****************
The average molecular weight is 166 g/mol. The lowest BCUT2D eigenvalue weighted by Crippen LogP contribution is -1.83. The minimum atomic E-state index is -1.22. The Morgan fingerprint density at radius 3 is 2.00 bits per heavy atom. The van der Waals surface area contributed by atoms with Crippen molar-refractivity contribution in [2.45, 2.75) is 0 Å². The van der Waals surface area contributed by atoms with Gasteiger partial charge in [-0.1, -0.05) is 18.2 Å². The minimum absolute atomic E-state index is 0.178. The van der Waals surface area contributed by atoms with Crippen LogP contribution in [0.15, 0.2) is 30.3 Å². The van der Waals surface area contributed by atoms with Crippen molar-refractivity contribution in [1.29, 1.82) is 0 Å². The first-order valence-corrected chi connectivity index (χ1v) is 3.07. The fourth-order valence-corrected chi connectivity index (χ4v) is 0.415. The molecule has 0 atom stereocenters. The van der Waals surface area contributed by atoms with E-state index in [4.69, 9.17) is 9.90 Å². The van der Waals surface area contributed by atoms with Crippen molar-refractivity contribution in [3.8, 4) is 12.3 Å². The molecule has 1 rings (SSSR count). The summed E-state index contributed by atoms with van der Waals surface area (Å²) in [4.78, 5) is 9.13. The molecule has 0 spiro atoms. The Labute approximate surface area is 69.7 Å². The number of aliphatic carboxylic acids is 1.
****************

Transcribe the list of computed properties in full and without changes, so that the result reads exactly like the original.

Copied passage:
The average molecular weight is 166 g/mol. The lowest BCUT2D eigenvalue weighted by Crippen LogP contribution is -1.83. The minimum atomic E-state index is -1.22. The Morgan fingerprint density at radius 3 is 2.00 bits per heavy atom. The van der Waals surface area contributed by atoms with Crippen molar-refractivity contribution in [2.45, 2.75) is 0 Å². The van der Waals surface area contributed by atoms with Gasteiger partial charge in [-0.1, -0.05) is 18.2 Å². The minimum absolute atomic E-state index is 0.178. The van der Waals surface area contributed by atoms with Crippen LogP contribution in [0.15, 0.2) is 30.3 Å². The van der Waals surface area contributed by atoms with Crippen molar-refractivity contribution in [1.29, 1.82) is 0 Å². The first-order valence-corrected chi connectivity index (χ1v) is 3.07. The fourth-order valence-corrected chi connectivity index (χ4v) is 0.415. The molecule has 0 atom stereocenters. The van der Waals surface area contributed by atoms with E-state index in [4.69, 9.17) is 9.90 Å². The van der Waals surface area contributed by atoms with Crippen molar-refractivity contribution in [3.8, 4) is 12.3 Å². The molecule has 1 rings (SSSR count). The summed E-state index contributed by atoms with van der Waals surface area (Å²) in [4.78, 5) is 9.13. The molecule has 0 spiro atoms. The Labute approximate surface area is 69.7 Å². The number of aliphatic carboxylic acids is 1.